BY KEN DIXON
Hearst Connecticut Media
The state Senate nearly melted down into an acrimonious parliamentary showdown late Wednesday, but with minutes before the midnight deadline, Democrats put the finishing touches on the two-year, $40.3 billion budget.
Minority Republicans were on track to filibuster the budget through the deadline, kill the entire controversial package and force a special session. But as Senate President Martin M. Looney was about to call the question, Senate Minority Leader Len Fasano called a halt to the stalling tactic. The budget passed 19-17, with two Democrats voting against it. It heads to Gov. Dannel P. Malloy for final review.
“Don’t give us a budget five hours before we vote,” said Fasano, R-North Haven, who complained that Republicans were shut out of the budgeting process.
The vote came 13 hours after the spending package squeaked by in the House of Representatives by a 73-70 count, with 11 Democrats voting against the final bill at 10:30 a.m., before the bleary-eyed House members recessed until midafternoon.
At 5:30 p.m., after voting on several bills supported by House Democrats, the Senate began the debate to finalize the budget before the 12:01 a.m. Thursday legislative adjournment deadline.
The budget includes a 50-cent increase per pack in the cigarette tax over the two-year budget that starts July 1, and it adds taxes on corporations and Connecticut’s wealthiest earners.
The budget that starts July 1 is $19.8 billion, and the second year is $20.5 billion.
Republicans warned Democrats would raise taxes by another billion-and-a-half dollars just four years after the record tax hikes of the governor’s first year in office.
“This budget is an attack on the middle class,” said Rep. Jason Perillo, R-Shelton. “A failure to listen is a failure to lead.”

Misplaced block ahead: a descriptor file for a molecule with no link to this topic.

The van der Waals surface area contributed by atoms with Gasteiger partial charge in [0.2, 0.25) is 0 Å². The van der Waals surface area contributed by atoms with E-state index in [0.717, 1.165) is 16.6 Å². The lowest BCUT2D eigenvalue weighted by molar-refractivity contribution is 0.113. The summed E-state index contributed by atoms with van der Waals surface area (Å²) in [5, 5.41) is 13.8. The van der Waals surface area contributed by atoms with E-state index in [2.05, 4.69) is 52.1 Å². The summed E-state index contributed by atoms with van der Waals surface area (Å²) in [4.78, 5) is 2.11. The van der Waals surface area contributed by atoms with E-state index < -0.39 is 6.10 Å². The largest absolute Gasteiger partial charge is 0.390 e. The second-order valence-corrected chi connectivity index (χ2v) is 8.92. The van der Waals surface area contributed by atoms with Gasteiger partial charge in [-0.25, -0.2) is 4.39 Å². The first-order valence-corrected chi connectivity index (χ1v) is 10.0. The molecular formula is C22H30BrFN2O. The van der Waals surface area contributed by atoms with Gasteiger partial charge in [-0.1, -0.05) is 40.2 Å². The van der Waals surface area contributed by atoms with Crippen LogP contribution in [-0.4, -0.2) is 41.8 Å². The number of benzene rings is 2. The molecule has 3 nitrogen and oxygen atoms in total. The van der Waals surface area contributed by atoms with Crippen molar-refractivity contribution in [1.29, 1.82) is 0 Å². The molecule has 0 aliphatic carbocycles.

“What we forget is, if you’re wealthy enough to pay more taxes, you’re wealthy enough to live somewhere else,” said House Minority Leader Themis Klarides, of Derby. “What we’re doing is not working.”
Rep. John Frey, R-Ridgefield, whose conversation with a General Electric executive last weekend resulted in a snowball of corporate criticism against the budget proposal and nearly scuttled the legislation this week, warned of the potential backlash.
“What we do today here on this amendment in particular, I think, can have cataclysmic damage to the state of Connecticut,” he said of the Democratic proposal that ultimately prevailed in the House.
Corporate tax at issue
Amid opposition from major corporations including GE, The Travelers Cos. and Aetna, Democratic leaders and Malloy’s staff tweaked their plans only slightly Monday and Tuesday. But they did not back away from a planned increase in taxes on corporations with headquarters in Connecticut that is projected to raise about $62 million over the two-year budget cycle.
They revised a planned increase of sales and use taxes on computers and data processing. Instead of increasing it immediately to 3 percent, the bump is to be phased in from the current 1 percent to 2 percent on Oct. 1 and to 3 percent on July 1, 2016.